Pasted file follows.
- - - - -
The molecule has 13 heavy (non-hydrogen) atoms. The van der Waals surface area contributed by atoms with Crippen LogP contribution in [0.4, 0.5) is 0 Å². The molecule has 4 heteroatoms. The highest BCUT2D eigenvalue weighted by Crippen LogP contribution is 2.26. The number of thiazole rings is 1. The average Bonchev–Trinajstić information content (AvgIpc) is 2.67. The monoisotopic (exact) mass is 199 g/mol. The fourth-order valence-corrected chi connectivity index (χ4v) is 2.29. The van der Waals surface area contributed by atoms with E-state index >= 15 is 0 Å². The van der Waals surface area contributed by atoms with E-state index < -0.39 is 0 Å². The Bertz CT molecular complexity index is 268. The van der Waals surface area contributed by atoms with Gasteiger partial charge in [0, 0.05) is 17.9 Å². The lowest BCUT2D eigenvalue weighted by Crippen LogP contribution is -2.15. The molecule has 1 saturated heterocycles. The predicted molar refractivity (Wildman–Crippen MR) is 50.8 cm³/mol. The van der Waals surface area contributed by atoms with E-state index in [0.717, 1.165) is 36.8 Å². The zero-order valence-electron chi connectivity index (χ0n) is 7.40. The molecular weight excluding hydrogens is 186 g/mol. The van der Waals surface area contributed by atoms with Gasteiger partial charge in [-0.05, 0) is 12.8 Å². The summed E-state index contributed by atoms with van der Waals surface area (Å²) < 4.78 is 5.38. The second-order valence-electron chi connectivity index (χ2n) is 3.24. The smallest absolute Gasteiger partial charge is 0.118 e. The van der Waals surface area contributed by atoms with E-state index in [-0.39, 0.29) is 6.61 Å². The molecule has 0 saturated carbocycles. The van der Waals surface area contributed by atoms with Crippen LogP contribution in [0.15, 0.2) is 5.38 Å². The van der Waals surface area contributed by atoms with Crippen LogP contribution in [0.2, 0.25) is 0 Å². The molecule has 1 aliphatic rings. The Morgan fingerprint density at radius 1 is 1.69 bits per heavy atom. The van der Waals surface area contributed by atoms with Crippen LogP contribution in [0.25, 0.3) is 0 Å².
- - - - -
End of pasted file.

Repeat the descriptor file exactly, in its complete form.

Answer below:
The molecule has 13 heavy (non-hydrogen) atoms. The van der Waals surface area contributed by atoms with Crippen LogP contribution in [0.4, 0.5) is 0 Å². The molecule has 4 heteroatoms. The highest BCUT2D eigenvalue weighted by Crippen LogP contribution is 2.26. The number of thiazole rings is 1. The average Bonchev–Trinajstić information content (AvgIpc) is 2.67. The monoisotopic (exact) mass is 199 g/mol. The fourth-order valence-corrected chi connectivity index (χ4v) is 2.29. The van der Waals surface area contributed by atoms with E-state index >= 15 is 0 Å². The van der Waals surface area contributed by atoms with E-state index < -0.39 is 0 Å². The Bertz CT molecular complexity index is 268. The van der Waals surface area contributed by atoms with Gasteiger partial charge in [0, 0.05) is 17.9 Å². The lowest BCUT2D eigenvalue weighted by Crippen LogP contribution is -2.15. The molecule has 1 saturated heterocycles. The predicted molar refractivity (Wildman–Crippen MR) is 50.8 cm³/mol. The van der Waals surface area contributed by atoms with E-state index in [0.717, 1.165) is 36.8 Å². The zero-order valence-electron chi connectivity index (χ0n) is 7.40. The molecular weight excluding hydrogens is 186 g/mol. The van der Waals surface area contributed by atoms with Gasteiger partial charge in [-0.05, 0) is 12.8 Å². The summed E-state index contributed by atoms with van der Waals surface area (Å²) < 4.78 is 5.38. The second-order valence-electron chi connectivity index (χ2n) is 3.24. The smallest absolute Gasteiger partial charge is 0.118 e. The van der Waals surface area contributed by atoms with E-state index in [-0.39, 0.29) is 6.61 Å². The molecule has 0 saturated carbocycles. The van der Waals surface area contributed by atoms with Crippen LogP contribution in [0.15, 0.2) is 5.38 Å². The van der Waals surface area contributed by atoms with Crippen LogP contribution in [0.2, 0.25) is 0 Å². The molecule has 1 aliphatic rings. The Morgan fingerprint density at radius 1 is 1.69 bits per heavy atom. The van der Waals surface area contributed by atoms with Crippen LogP contribution in [0.25, 0.3) is 0 Å².